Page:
identity are understood. With some conceptual analysis and clarification in place, we will move beyond the realm of philosophy and gain a broad understanding of the topic from a number of different perspectives such as evolutionary, developmental, historical, cross-cultural and artistic representational perspectives. Discussion will include specific topics relating to the subject, such as the functions of self-presentations and evaluations, how the perception of the visual self plays a role in self-awareness and self-identity, whether aesthetic taste shapes or influences the formation of one’s self-identity, how the awareness of the self and self-identity are related to emotional expressions and whether they contribute to individuals’ tendency towards violence.

This course will encourage creative and critical thinking skills and help the students to understand the importance of self-consciousness and self-identity in everyday life through both theoretically based discussion and reflection on their own experiences. Students will develop their research ability by inquiring into complex matters that are often controversial and therefore require careful rational reasoning and collaboration between students. This course is interdisciplinary in nature as it incorporates knowledge and findings from philosophy, evolutionary psychology, sociology, history, and art criticism.

INTD 3011 Social Movements, Communication, & Social Justice

What is social justice? What is a social movement? What is the relationship between communication practices and a social movement’s objective(s)? These foundational questions offer a point of entry for students to learn to critically evaluate the complex relationship between social movements, communication, and social justice. By engaging in this problem-based inquiry, they will develop the tools and skills to practice self-reflexivity when researching popular and academic social movement literature. Students will write two reflection papers based on these foundational questions – one at the beginning of the term and one midway through it – to identify developments in their own thinking and provide a foundation for their final essay. Taking an interdisciplinary approach, students will learn contemporary social movement theories, with an emphasis on the role of communication in social movement formation, collective identity-building, and action mobilization. These include resource mobilization theory, political process/opportunity structure, new social movement theories, and the political economy of social movements. During class discussions and group activities, students will evaluate these theories in relation to notions of equality, recognition, and redistribution, especially as they relate to the democratization of communication. Students will apply this knowledge to investigate a number of contemporary social movements, including the Arab Spring, Black Lives Matter, #metoo, Idle No More, and the Occupy movements. For instance, students will evaluate claims about ‘hashtag revolutions’ in relation to communicative strategies that continue to function alongside social media, such as road blockades and sit-ins. They will consider how these tactics and their efficacy change in response to different forms of injustice and the unique political, economic, and social contexts thereof. They will reflect upon the implications for achieving progressive social change when communication practices themselves become constitutive of social movements. For their final essay, students will evaluate the communication strategies of a social movement with reference to the theories covered throughout the course. They will be asked to propose alternative communication strategies that both address the source(s) of the social injustice and promote equality, accessibility, and fairness.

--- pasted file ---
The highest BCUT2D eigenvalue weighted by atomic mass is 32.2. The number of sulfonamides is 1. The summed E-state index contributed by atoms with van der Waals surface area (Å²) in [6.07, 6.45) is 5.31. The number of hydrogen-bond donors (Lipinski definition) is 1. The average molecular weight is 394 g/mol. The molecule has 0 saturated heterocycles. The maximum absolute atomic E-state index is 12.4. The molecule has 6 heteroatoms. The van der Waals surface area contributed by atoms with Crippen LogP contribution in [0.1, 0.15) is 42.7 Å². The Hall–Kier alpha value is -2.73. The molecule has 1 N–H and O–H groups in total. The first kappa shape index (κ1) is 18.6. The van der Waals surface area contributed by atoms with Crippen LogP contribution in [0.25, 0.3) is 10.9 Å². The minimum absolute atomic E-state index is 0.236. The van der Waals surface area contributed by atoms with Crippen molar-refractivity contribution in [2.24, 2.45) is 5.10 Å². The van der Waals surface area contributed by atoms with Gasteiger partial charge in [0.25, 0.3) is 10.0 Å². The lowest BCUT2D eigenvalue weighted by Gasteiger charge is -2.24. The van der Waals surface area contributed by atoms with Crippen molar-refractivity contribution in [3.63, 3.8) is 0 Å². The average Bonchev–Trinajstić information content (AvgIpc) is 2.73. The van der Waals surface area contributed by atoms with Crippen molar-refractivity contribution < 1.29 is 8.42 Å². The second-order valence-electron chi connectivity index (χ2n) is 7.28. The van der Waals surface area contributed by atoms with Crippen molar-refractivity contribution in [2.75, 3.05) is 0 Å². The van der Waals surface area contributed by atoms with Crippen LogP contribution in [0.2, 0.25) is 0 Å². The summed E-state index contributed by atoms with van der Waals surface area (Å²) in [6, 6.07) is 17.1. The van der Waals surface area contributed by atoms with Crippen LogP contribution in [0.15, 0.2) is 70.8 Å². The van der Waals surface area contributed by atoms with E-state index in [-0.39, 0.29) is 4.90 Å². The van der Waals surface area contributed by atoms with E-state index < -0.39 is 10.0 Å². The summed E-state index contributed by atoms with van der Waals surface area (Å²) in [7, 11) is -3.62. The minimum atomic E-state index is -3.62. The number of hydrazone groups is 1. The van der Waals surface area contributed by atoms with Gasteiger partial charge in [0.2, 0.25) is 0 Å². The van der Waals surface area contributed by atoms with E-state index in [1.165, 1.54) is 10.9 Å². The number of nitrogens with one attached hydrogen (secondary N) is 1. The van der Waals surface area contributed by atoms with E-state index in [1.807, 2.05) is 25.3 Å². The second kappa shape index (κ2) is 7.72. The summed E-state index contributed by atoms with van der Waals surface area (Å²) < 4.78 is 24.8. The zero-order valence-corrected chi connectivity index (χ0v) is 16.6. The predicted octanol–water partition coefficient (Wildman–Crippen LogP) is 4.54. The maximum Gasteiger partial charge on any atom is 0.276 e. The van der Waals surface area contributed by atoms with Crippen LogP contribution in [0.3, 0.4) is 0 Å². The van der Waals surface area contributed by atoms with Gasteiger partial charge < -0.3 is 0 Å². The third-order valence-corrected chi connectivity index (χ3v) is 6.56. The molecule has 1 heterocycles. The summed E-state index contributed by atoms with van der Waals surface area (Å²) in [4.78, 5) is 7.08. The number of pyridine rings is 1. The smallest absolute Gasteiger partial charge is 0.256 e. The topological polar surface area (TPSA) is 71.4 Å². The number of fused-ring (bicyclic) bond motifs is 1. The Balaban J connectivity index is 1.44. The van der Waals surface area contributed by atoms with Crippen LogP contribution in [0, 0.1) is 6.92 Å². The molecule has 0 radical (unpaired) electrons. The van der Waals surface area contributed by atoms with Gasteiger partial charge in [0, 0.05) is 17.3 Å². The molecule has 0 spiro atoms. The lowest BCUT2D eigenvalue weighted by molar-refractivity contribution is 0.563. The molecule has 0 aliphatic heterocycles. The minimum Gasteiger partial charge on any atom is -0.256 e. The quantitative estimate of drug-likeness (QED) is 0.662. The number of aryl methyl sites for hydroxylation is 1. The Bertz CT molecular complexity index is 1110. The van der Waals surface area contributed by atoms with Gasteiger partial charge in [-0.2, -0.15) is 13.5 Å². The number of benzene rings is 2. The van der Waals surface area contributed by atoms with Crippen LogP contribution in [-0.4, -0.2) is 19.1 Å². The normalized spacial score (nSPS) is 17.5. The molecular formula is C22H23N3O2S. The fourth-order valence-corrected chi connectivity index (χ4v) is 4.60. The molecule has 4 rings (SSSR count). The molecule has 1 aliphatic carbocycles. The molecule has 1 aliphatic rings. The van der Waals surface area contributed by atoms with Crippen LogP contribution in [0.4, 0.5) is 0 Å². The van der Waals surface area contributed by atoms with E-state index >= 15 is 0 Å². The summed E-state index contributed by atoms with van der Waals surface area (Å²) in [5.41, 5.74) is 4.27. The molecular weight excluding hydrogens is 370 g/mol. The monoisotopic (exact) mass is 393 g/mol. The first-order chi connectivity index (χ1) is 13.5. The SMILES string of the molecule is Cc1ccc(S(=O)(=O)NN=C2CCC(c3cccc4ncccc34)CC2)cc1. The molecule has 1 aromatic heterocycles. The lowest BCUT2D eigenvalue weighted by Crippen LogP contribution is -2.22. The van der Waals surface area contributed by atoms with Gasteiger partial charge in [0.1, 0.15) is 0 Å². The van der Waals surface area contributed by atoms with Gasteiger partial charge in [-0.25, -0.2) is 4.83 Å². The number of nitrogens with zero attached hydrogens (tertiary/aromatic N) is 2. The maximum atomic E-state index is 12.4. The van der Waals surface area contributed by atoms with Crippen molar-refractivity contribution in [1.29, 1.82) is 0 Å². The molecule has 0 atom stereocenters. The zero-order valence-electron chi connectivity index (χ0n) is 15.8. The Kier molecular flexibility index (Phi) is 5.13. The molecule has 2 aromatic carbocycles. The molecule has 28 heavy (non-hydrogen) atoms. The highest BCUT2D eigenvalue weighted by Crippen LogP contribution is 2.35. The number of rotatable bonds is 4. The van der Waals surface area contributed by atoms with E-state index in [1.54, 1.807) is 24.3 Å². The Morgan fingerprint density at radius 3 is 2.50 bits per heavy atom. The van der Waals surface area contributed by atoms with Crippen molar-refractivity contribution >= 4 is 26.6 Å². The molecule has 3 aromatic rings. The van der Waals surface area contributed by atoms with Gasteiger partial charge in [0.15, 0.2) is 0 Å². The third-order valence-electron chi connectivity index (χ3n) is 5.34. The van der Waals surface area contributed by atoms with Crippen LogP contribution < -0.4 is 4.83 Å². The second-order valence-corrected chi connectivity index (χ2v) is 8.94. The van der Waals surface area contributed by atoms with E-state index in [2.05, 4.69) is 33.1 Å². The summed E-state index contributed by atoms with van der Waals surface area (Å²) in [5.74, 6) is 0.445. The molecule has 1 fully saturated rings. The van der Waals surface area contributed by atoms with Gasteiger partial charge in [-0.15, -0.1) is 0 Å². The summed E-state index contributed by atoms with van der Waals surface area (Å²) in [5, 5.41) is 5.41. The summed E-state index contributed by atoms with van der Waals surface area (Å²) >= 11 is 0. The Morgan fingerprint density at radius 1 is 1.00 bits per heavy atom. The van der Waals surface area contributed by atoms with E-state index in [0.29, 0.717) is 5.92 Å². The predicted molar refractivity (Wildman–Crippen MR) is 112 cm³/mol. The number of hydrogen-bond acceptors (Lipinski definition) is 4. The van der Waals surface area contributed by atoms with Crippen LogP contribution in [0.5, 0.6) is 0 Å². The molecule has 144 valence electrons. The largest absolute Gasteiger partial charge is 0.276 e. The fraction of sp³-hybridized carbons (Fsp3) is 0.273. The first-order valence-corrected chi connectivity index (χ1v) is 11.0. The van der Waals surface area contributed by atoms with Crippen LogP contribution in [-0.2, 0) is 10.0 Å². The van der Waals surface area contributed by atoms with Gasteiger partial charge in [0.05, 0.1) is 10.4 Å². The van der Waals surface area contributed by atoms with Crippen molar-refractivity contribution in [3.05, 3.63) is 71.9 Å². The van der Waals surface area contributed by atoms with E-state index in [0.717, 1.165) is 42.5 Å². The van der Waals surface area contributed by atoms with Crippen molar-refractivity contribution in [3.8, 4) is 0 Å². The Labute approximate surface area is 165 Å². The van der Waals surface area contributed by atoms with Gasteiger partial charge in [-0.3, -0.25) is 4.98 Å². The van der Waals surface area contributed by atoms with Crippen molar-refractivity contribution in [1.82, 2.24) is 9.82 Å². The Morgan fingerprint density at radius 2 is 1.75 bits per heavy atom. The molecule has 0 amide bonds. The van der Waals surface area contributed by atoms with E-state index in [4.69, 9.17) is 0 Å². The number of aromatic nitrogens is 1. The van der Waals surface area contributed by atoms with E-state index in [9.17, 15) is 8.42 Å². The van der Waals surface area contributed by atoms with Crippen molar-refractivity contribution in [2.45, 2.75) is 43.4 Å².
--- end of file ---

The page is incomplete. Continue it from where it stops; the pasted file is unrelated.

INTD 3011 Poverty, Marginalization, and Social Justice

This course is intended to prepare students to engage in advanced theoretical concepts on issues of poverty, marginalization in urban contexts. The course will examine power relations that form common links among those experiencing oppression and marginalization locally and globally. Students will gain a deeper understanding of poverty and its impact on ethnically diverse communities. This course will focus on the use of critical thinking and participation in both self-directed and collaborative learning environments all of which will be considered within a social justice framework. Students will be trained to apply critical analysis to problems, the development of research questions, applying research methods approaches, and written reports.